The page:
The Health and Welfare Sector Education and Training Authority

HWSETA is sowing the seeds for a better South Africa

June 14, 2019

When children as young as three are asked ‘What would you like to be when you grow up?’, getting the answer ‘A dragon’ or ‘A pony’ would be nothing out of the ordinary. Such responses, as little as they are, make it apparent that aspirations and ideas about growing up and ‘becoming’ something start long before they start primary school.

It is only later at the start of primary schooling that they would respond to this question more realistically, because
they would have made more sense of the world they live in. At this time, they have some knowledge about the common careers known of in society such as a doctor, teacher or a police officer. However, even with their
constant curiosity and questions that they ask at home and in the classroom, primary schooling does not include career guidance in its curriculum. If this was incorporated in the foundation phase curriculum, children would be afforded an opportunity to learn about the variety of careers they can choose from when they’re older, which in turn will get them thinking about what their interests are by reflecting on the types of career areas that are open to them.
Traditionally, the importance of career guidance has been emphasised for learners in Grade 9, where the school provides guidance as students are required to choose subjects they will focus on from grade 10 to 12. This is an important step in their lives because the subjects they choose will shape their future and this phase in their lives cannot be left this late in the school curriculum. Learners need to be afforded sufficient time to consider the various
careers and how those tie in with their interests, skills and strengths.

It is for this reason that we invested in curating an exciting, colourful and simple to read career guidance book for foundation phase learners, which focuses on careers within the health and social development sectors for kids in Grade R to 3. The book, titled ‘What do you want to be when you grow up?’ was officially launched on 10 May 2019 at Mvelaphanda Primary School in Tembisa. On the day, the school’s Grade R’s and 1’s were presented with HWSETA bags packed with the reading book, a colouring book version, crayons and a doctor’s playset. Officials from the Department of Higher Education and Training, Netcare, Medi-Clinic, City South Africa and other SETAs attended the event to celebrate this milestone.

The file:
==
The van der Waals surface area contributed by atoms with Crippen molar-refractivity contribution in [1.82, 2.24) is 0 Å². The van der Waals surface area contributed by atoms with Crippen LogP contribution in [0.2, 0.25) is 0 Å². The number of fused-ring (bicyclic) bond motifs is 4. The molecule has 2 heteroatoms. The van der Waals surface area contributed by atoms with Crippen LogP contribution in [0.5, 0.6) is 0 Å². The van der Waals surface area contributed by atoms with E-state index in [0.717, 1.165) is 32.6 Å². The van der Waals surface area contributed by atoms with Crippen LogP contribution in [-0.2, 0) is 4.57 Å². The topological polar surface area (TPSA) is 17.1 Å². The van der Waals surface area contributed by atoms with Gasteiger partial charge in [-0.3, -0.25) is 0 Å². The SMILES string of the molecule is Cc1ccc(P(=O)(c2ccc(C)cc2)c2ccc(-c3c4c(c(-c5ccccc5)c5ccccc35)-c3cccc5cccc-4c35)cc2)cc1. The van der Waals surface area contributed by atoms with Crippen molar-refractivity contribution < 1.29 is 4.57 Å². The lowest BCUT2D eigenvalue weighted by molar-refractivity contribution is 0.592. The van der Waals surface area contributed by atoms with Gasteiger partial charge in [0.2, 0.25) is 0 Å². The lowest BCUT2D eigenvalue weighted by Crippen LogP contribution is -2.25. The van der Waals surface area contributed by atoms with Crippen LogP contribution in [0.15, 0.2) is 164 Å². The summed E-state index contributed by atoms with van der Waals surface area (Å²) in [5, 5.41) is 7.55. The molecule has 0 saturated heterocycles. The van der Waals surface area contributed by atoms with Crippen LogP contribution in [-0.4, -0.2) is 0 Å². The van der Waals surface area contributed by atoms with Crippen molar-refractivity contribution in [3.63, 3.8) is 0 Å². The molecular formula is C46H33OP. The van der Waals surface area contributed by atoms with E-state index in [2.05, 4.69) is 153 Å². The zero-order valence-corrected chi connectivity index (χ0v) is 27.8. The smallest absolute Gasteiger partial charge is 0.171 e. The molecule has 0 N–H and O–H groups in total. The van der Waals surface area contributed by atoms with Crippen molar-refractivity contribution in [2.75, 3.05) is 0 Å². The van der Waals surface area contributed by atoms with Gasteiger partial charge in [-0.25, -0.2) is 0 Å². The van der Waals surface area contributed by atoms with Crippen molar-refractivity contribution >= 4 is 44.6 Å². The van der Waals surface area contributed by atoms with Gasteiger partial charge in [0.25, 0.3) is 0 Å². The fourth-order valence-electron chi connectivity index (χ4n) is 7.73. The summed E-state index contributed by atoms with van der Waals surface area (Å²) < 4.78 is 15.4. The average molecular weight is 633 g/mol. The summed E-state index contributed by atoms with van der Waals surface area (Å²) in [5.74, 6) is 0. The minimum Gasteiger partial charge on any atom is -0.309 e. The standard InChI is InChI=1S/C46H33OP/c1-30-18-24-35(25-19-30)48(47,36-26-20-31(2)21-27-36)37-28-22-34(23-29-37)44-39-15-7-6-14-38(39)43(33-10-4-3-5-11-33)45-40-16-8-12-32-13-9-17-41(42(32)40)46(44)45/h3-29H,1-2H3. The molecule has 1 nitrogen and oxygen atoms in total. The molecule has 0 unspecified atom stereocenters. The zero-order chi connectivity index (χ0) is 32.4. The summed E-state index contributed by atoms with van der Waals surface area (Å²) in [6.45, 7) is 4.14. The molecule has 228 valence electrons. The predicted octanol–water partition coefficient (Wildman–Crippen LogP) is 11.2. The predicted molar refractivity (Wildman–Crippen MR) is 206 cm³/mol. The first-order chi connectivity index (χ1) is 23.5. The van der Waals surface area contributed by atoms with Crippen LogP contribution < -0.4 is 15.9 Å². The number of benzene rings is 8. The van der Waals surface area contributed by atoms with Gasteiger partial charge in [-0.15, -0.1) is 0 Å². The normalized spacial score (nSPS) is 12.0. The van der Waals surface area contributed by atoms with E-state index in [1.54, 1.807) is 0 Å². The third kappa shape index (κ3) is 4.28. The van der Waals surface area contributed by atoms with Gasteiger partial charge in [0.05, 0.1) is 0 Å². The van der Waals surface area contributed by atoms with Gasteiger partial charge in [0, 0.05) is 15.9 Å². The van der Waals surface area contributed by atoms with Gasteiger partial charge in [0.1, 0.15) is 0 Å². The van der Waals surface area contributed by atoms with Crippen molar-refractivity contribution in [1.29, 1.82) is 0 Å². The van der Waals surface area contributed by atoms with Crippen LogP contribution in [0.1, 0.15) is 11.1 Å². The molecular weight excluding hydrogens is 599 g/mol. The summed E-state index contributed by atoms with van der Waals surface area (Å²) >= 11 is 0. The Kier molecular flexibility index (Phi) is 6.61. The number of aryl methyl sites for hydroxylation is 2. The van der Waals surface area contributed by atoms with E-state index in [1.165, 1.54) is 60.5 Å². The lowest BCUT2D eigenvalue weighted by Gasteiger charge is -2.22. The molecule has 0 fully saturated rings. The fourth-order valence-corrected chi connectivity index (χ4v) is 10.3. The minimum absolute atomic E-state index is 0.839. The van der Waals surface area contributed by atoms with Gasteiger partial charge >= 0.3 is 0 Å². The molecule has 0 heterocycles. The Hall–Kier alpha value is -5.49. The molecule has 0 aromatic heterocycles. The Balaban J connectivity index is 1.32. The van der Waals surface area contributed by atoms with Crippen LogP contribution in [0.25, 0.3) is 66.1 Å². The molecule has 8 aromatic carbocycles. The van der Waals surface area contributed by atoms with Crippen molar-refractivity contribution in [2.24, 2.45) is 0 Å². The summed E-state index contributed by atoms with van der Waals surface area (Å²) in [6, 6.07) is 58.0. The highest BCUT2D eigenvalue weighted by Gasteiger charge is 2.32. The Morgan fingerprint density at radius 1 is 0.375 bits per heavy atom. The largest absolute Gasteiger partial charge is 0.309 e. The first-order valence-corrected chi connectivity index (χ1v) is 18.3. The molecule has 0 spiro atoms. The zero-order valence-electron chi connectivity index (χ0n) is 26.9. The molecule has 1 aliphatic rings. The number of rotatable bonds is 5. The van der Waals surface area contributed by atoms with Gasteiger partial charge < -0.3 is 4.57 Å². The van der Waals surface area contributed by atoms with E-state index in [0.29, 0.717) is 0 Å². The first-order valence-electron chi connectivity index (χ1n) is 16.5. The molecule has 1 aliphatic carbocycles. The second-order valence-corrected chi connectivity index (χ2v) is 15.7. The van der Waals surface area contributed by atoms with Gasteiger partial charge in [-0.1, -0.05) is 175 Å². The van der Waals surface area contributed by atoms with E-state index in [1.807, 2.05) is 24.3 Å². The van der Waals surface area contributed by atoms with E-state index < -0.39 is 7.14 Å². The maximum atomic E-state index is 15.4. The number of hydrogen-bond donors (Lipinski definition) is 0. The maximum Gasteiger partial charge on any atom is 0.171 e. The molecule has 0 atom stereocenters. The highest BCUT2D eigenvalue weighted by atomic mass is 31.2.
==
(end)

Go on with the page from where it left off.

What sets this book apart from other children’s books is that it is sector specific, tailored specifically for the respective age group, informative and entertaining at the same time. Pairing it with a colouring book was intended to engage, stimulate and bring out the creativity of the young learner. It also encourages involvement from the parents, as parents have a unique position of influence in their child’s life in a manner that they will also be informed about the different careers and thus become better equipped to engage and support the young learner.
“At HWSETA we understand the importance of making future investments in the present” expresses Mrs. Elaine Brass, HWSETA CEO, “hence we have invested in this creative career guidance children’s book. We cannot wait until it is too late to prepare for the future of our young learners. I am incredibly proud and excited about the amazing transformation this book will ignite. I have no doubt that learners in their foundation phase will get the most out of the book. I believe this book is a stepping stone to the trajectory of the quality of education in South Africa and also in the attempts to improving employment opportunities for the future”.
Furthermore, we also recognised that there is a language barrier in rural schools and as a way to overcome this, the book has been translated into two African languages; SeSotho and IsiZulu, and will be launched in the relevant provinces.
The HWSETA further hopes that the book will also encourage other SETA’S and other various entities to start viewing career guidance from a different perspective and ignite conversations that’ll hopefully forge
partnerships to change the current status on career guidance. Mosima Mehlape, HWSETA’s Marketing Administrator and co-author of the book, stated ‘We are very proud of this book as it’ll start gearing young minds towards thinking about their futures and compel them to ask the right questions that’ll better position them to make an informed decision later on in their lives’.


Last modified: August 5, 2019

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